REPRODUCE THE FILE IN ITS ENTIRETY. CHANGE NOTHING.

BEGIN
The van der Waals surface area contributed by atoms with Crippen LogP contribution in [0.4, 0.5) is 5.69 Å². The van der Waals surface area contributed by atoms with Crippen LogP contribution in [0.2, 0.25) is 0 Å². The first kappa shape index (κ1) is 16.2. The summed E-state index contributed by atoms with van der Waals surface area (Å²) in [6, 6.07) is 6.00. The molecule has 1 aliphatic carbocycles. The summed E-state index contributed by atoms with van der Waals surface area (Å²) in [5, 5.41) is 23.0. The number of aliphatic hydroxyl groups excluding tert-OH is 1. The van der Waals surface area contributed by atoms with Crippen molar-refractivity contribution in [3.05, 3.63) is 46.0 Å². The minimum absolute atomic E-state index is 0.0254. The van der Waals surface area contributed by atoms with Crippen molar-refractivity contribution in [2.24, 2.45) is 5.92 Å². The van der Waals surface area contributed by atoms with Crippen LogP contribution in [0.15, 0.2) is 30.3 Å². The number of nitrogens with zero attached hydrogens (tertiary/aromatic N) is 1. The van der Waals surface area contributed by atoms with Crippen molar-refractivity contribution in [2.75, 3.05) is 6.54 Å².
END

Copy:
The van der Waals surface area contributed by atoms with Crippen LogP contribution in [0.4, 0.5) is 5.69 Å². The van der Waals surface area contributed by atoms with Crippen LogP contribution in [0.2, 0.25) is 0 Å². The first kappa shape index (κ1) is 16.2. The summed E-state index contributed by atoms with van der Waals surface area (Å²) in [6, 6.07) is 6.00. The molecule has 1 aliphatic carbocycles. The summed E-state index contributed by atoms with van der Waals surface area (Å²) in [5, 5.41) is 23.0. The number of aliphatic hydroxyl groups excluding tert-OH is 1. The van der Waals surface area contributed by atoms with Crippen molar-refractivity contribution in [3.05, 3.63) is 46.0 Å². The minimum absolute atomic E-state index is 0.0254. The van der Waals surface area contributed by atoms with Crippen molar-refractivity contribution in [2.24, 2.45) is 5.92 Å². The van der Waals surface area contributed by atoms with Crippen LogP contribution in [0.15, 0.2) is 30.3 Å². The number of nitrogens with zero attached hydrogens (tertiary/aromatic N) is 1. The van der Waals surface area contributed by atoms with Crippen molar-refractivity contribution in [2.75, 3.05) is 6.54 Å².